A recently awarded multimillion-dollar grant from CalFire will allow resource conservation districts in San Mateo and Santa Cruz counties to work on improving the health of local forests, lower the risk of wildfire and mitigate climate change.

The projects, which are designed to build off each other, are two of 17 funded by CalFire from a statewide program aimed at reducing greenhouse gas emissions.

With two separate project grants, both resource conservation districts are working together to reduce potential wildfire fuel loads across 968 acres of forest and to reforest about 80 acres of private and public lands in the Santa Cruz Mountains.

“Why it’s significant we partner with Santa Cruz County is much of the fire risk is at the southern border between the two counties. A fire in Santa Cruz County could easily cross boundaries,” said San Mateo Resource Conservation District Executive Director Kellyx Nelson.

The two grants total about $5.3 million and will cover costs for landscape management, removing fuel loads and restoring forests, which experts say will enhance carbon storage. Nelson said it’s a significant investment — the largest grant her office has received from CalFire — but it is not nearly enough to entirely mitigate the risk of climate change.

Conservation Project Manager Sheena Sidhu said a large part of the project is reducing fuel loads. This means removing unhealthy or dead trees.

“In this area trees that have been affected by Sudden Oak Death or drought can cause a huge fuel load,” Sidhu said. She explained that the dying trees can trap heat, leading fire to spread rapidly.

Shidu said the RCD is still in the planning process but estimates that work will begin in January 2021.

Several agencies are involved in the project, including Amah Mutsun Land Trust, Big Creek Lumber, California State Parks, Girl Scouts of Northern California, Peninsula Open Space Trust, San Mateo County Parks, Sempervirens Fund, Save the Redwoods League, and private landowners.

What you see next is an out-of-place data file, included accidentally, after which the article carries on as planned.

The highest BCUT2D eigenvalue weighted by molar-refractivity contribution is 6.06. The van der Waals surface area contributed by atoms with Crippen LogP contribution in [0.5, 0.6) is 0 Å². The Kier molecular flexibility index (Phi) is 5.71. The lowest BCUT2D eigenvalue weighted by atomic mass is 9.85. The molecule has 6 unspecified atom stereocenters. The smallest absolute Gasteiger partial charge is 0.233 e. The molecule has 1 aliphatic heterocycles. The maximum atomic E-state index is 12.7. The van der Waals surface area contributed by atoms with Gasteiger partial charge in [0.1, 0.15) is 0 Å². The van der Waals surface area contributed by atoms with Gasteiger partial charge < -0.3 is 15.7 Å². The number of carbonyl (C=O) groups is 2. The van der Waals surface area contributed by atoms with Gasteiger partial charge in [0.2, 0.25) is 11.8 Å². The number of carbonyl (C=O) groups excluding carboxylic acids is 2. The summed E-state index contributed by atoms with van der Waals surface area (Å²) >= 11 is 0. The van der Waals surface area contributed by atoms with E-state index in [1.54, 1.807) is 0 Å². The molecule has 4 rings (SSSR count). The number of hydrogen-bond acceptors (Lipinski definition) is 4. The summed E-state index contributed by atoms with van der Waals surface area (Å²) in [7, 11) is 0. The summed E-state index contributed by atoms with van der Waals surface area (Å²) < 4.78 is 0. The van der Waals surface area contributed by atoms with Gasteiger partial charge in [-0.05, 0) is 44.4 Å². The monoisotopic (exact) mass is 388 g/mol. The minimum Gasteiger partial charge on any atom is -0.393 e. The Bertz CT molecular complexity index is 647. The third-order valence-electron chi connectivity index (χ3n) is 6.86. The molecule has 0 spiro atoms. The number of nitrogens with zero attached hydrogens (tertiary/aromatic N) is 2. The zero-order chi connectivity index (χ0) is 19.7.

“There are different practices needed depending on the property. There is no cookie-cutter approach to every inch of forest,” Nelson said.

The Coastside is considered to be a Wildland Urban Interface, meaning it’s an area of development near wildland that can pose a risk of catastrophic wildfire.

“It’s a unique risk when the large fuel load is adjacent to developed areas where there are homes and structures,” Nelson said. “This is why it’s important to manage these forests to reduce the risk to the forests themselves. The forests are a part of our culture. They are beautiful and home to endangered species, so it’s vital to manage them.”

This is one piece of a larger state effort, as Gov. Gavin Newsom has committed $1 billion for the next five years to go towards active forestland management.

Nelson said the San Mateo Resource Conservation District is always looking for people who want to get involved. The RCD can be reached at info@sanmateorcd.org.

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